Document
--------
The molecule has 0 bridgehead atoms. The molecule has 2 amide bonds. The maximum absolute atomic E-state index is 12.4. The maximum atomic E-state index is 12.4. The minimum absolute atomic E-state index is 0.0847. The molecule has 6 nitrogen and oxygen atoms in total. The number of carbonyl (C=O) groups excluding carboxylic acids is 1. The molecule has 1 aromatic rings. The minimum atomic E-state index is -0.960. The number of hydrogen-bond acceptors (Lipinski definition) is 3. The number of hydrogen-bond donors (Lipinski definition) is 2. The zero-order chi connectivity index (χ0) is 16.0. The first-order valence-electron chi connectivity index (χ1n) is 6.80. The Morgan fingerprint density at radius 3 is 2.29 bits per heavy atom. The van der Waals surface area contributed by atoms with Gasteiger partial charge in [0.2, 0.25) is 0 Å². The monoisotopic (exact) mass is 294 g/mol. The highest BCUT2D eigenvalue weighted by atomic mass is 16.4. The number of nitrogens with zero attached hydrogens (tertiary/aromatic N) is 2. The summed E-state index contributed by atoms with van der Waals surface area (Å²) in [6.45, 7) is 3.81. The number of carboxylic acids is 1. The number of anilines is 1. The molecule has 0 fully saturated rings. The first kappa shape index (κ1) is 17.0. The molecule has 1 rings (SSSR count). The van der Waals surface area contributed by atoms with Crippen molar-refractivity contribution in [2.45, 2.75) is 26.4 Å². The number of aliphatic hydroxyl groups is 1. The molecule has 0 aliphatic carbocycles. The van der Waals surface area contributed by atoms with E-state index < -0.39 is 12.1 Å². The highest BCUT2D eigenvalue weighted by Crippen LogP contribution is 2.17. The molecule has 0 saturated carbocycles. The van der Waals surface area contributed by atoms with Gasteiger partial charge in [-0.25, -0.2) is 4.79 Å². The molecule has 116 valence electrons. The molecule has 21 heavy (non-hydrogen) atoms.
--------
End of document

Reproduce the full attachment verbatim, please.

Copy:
The molecule has 0 bridgehead atoms. The molecule has 2 amide bonds. The maximum absolute atomic E-state index is 12.4. The maximum atomic E-state index is 12.4. The minimum absolute atomic E-state index is 0.0847. The molecule has 6 nitrogen and oxygen atoms in total. The number of carbonyl (C=O) groups excluding carboxylic acids is 1. The molecule has 1 aromatic rings. The minimum atomic E-state index is -0.960. The number of hydrogen-bond acceptors (Lipinski definition) is 3. The number of hydrogen-bond donors (Lipinski definition) is 2. The zero-order chi connectivity index (χ0) is 16.0. The first-order valence-electron chi connectivity index (χ1n) is 6.80. The Morgan fingerprint density at radius 3 is 2.29 bits per heavy atom. The van der Waals surface area contributed by atoms with Gasteiger partial charge in [0.2, 0.25) is 0 Å². The monoisotopic (exact) mass is 294 g/mol. The highest BCUT2D eigenvalue weighted by atomic mass is 16.4. The number of nitrogens with zero attached hydrogens (tertiary/aromatic N) is 2. The summed E-state index contributed by atoms with van der Waals surface area (Å²) in [6.45, 7) is 3.81. The number of carboxylic acids is 1. The number of anilines is 1. The molecule has 0 fully saturated rings. The first kappa shape index (κ1) is 17.0. The molecule has 1 rings (SSSR count). The van der Waals surface area contributed by atoms with Crippen molar-refractivity contribution in [2.45, 2.75) is 26.4 Å². The number of aliphatic hydroxyl groups is 1. The molecule has 0 aliphatic carbocycles. The van der Waals surface area contributed by atoms with E-state index < -0.39 is 12.1 Å². The highest BCUT2D eigenvalue weighted by Crippen LogP contribution is 2.17. The molecule has 0 saturated carbocycles. The van der Waals surface area contributed by atoms with Gasteiger partial charge in [-0.25, -0.2) is 4.79 Å². The molecule has 116 valence electrons. The molecule has 21 heavy (non-hydrogen) atoms.